“He would hit you over the head with the drumstick if one eighth note or a sixteenth note was off.”
As drummer, Al Jackson, Jr. expertly provided the band with their groove, seamlessly transitioning from fat backbeats to more nuanced tones depending on what the song called for. "With Al you just had to kind of wait on him and wait till he'd come down on the beat to catch him. He'd just keep it right where he thought it should be and he'd make you look like a fool. But he was right ninety per cent of the time,” explained Duck Dunn, the bassist who replaced Lewie Steinberg in the MG’s in 1964.
In addition to his full-time role at Stax, Al Jackson, Jr. also maintained his relationship with Willie Mitchell, who was now producing hits at the local Hi Records. At Hi, Jackson played drums on some of Al Green’s biggest hits, including “Let’s Stay Together,” “Call Me,” and “I’m Still in Love with You.” As Al Green told Rolling Stone in 1973, “Jackson will go to Jamaica or the Bahamas and stay there for three or four days just to pick up on some kind of rhythm. Then he'll come to the studio and get back there on the drums, in his corner by himself. He'll stay back there for hours, just beating the drums with his eyes closed.” In addition to providing the backbeat to some of the most iconic songs in R&B, Al Jackson, Jr. was also an accomplished songwriter. He wrote or co-wrote such massive hits as Albert King’s “The Hunter,” Ann Peebles’ “I Feel Like Breaking Up Somebody’s Home,” and Al Green’s aforementioned greatest hits.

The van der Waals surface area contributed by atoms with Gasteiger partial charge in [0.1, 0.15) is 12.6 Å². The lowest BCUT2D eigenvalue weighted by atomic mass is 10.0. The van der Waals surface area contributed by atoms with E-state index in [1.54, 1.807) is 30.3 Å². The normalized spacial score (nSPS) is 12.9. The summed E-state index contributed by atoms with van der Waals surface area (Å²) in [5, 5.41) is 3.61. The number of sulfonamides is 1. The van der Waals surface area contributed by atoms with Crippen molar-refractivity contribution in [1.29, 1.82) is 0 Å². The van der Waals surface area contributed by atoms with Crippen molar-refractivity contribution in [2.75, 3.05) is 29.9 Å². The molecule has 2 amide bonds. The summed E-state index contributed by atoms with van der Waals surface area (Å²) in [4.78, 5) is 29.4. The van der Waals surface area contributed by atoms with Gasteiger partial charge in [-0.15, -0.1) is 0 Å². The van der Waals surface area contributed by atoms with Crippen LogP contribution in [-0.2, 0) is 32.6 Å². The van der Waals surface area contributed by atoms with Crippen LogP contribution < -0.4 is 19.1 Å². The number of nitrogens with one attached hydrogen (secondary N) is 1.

“Jackson will go to Jamaica or the Bahamas and stay there for three or four days just to pick up on some kind of rhythm.”
Following the release of their 1971 album Melting Pot, Booker T. and the MG’s parted ways, ending a truly magical era at Stax that earned the group the reputation as the world’s greatest house band. Al Jackson, Jr. became a session musician, performing with many of the industry’s biggest names. For the next four years, Jackson played rhythm for the likes of Tina Turner, Bill Withers, Jerry Lee Lewis, and Donny Hathaway.
Four years after their breakup, Steve Cropper, Duck Dunn, Booker T. Jones, and Al Jackson, Jr. held a meeting where they discussed plans to reunite under the name Booker T. Jones and the Memphis Group. Only nine days later, Al Jackson, Jr. was tragically murdered in his home at the age of 39. In a fitting epitaph, Steve Cropper said “He defined the groove, the beat, the mood, everything. You listen to Al Jackson and you played accordingly… One time I got a letter from someone who was writing about drummers and such. He said someone had told him that Stax was the first studio to use a drum machine. I wrote back, saying, 'That’s true. His name was Al Jackson.” We will never know what else Al Jackson, Jr. would have accomplished had his life not been cut short, but his contributions to Memphis music and to the art of drumming alone justify his status as an all-time great.
Celebrating publishing of the book ”The Sound of Soul” (L-R) Albert King, author Phyllis Garland, Dunn & Jackson, 1969 Stax Museum of American Soul Music
(L-R) Jackson, engineer/producer Tom Dowd, Steve Cropper, Duck Dunn © 2015 Center for Southern Folklore Archives From The Deanie Parker Collection
Jackson with fellow STAX artist Carla Thomas
Stax Museum of American Soul Music